Generally, during a hunt, the dogs will stay in the vicinity of the hunter, who being the leader of the pack, guides the dogs to area with fresh pig sign. Some dogs might stay with the hunter while the good ones will range out away from the hunter looking for pigs. They are usually the ones who find the pigs and are the best. They are called "Aces" because they are the best and have the passion and drive for hunting. They range out but come back in every now and then as to not get lost. Once the dogs hit pig scent, they might criss-cross back and forth through trails looking for the hog or they might sniff their way right to it. In heavily hunted areas of Hawaii, most pigs run instead of staying to fight. They have great hearing so if they hear the pitter patter of dogs feet on leaves (which they are smart enough to determine from other pigs) or panting, they will take off running. That is how most pigs escape. Hiding is another pig survival tactic. They have scent glands near the feat that they spray their scent with and then hide or run while the dogs are preoccupied in looking where they smell the scent.
When a dog finds a pig it will bark to call the other dogs to the action. Meanwhile the hunters must listen to determine if dogs are chasing or fighting or grabbing the pig. When in chase, depending on the dog, you will hear yips or spread out barks. If the dogs have the pig held good, most pigs will squeal or roar! You will hear a steady bark from the dogs around the pig that aren't grabbing. If they are fighting, the dogs will bark excitedly and cry when hit. The hunters run directly towards the sound of the action. It can often be a long exhausting run through thick bush to get to the dogs. They will have the pig held in place or if it's big, they might be getting dragged or tossed around!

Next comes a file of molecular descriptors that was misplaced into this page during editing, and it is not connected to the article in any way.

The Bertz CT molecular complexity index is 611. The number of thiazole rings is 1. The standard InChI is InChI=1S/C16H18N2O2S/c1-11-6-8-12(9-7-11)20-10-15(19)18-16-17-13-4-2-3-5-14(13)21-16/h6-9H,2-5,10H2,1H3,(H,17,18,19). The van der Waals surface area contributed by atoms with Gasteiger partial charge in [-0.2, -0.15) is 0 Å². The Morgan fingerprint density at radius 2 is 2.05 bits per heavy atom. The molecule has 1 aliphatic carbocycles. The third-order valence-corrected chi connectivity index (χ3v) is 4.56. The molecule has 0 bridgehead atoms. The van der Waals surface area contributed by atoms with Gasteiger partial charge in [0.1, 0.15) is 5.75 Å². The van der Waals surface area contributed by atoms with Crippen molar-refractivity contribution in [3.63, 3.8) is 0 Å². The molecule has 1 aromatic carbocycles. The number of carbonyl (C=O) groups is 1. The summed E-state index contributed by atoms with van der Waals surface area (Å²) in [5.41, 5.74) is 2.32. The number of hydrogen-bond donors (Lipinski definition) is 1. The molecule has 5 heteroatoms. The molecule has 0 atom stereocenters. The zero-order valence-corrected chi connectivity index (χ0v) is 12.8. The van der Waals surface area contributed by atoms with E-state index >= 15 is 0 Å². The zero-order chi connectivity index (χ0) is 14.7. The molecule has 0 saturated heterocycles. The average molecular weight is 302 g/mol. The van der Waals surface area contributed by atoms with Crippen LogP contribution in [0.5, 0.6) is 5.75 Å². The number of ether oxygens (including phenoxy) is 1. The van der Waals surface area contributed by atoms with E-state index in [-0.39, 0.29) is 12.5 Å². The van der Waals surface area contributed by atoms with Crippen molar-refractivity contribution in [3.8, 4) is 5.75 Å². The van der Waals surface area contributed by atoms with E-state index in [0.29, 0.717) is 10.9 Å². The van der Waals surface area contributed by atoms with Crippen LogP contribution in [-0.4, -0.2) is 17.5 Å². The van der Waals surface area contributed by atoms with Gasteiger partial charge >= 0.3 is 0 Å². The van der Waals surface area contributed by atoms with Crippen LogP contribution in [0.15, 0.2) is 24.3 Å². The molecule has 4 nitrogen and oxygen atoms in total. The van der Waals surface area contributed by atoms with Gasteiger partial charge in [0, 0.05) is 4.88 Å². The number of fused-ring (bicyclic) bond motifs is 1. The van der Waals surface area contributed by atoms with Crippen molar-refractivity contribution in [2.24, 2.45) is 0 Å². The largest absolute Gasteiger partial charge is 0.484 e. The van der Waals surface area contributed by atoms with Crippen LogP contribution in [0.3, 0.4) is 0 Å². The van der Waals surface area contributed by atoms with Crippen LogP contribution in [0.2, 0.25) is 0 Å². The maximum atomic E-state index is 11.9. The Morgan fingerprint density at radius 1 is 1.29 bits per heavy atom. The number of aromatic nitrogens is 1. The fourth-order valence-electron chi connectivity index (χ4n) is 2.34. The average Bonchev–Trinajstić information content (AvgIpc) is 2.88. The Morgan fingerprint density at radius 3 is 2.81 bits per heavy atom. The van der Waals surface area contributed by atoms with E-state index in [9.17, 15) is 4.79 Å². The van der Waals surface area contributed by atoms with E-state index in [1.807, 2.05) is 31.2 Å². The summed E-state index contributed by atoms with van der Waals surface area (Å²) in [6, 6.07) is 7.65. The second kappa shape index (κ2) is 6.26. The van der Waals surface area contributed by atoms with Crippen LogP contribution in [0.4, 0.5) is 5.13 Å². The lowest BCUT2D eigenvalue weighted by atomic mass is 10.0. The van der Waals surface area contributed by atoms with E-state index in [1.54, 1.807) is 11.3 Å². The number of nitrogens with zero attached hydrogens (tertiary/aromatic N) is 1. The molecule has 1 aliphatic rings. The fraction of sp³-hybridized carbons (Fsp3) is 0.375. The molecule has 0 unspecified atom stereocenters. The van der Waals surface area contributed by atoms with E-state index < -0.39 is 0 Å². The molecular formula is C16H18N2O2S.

The first thing to do when the hunters get there is grab the pig by the back legs so it can't go anywhere. One needs to watch out too because the pig can easily shake all the dogs off and charge you or perhaps none of the dogs are even holding it if it is real scrappy. One trick, if you are by yourself, it so cut the tendon going to the back foot or the joint. This will make it so it can't go too far. If you have two or more hunters, one can hold the back legs while the other stabs the pig. There are two ways to kill the pig with a knife: cutting the throat and stabbing the vital organs via the armpit. Cutting deep into the throat will cut the jugular vein or carrotid artery. It's not a fast way to kill a pig. You have to wait a minute for it to bleed to death. And with all the dogs hanging on, it might be difficult to get to the throat. The best way to finish off a pig is by stabbing the heart and lung area. A cut to the heart or to both lungs will put down a pig in just seconds. Big boars have a shield built up around the side of the rib cage area to protect them while fighting. On a big boar, it might be nearly impossible to stick a knife through the pad. The only way to get to the vitals is through the armpit. By lifting the arm, you expose the vulnerable area where one can easily insert a knife to cut the heart and lungs.